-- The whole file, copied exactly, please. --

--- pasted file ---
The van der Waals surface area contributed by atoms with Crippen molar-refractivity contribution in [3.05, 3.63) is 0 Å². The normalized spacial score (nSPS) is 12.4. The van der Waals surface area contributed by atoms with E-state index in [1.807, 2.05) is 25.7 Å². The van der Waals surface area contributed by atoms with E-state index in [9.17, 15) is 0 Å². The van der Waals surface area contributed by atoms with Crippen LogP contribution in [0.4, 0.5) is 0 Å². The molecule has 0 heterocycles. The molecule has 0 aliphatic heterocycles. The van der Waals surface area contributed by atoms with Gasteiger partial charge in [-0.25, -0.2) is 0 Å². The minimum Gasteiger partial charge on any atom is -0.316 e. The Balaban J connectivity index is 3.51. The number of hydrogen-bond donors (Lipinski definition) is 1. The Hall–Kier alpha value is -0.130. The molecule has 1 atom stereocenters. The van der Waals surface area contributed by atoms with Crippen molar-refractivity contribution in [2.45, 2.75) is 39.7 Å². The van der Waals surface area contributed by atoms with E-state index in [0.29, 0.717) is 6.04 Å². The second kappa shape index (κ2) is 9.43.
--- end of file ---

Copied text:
The van der Waals surface area contributed by atoms with Crippen molar-refractivity contribution in [3.05, 3.63) is 0 Å². The normalized spacial score (nSPS) is 12.4. The van der Waals surface area contributed by atoms with E-state index in [1.807, 2.05) is 25.7 Å². The van der Waals surface area contributed by atoms with E-state index in [9.17, 15) is 0 Å². The van der Waals surface area contributed by atoms with Crippen LogP contribution in [0.4, 0.5) is 0 Å². The molecule has 0 heterocycles. The molecule has 0 aliphatic heterocycles. The van der Waals surface area contributed by atoms with Gasteiger partial charge in [-0.25, -0.2) is 0 Å². The minimum Gasteiger partial charge on any atom is -0.316 e. The Balaban J connectivity index is 3.51. The number of hydrogen-bond donors (Lipinski definition) is 1. The Hall–Kier alpha value is -0.130. The molecule has 1 atom stereocenters. The van der Waals surface area contributed by atoms with Crippen molar-refractivity contribution in [2.45, 2.75) is 39.7 Å². The van der Waals surface area contributed by atoms with E-state index in [0.29, 0.717) is 6.04 Å². The second kappa shape index (κ2) is 9.43.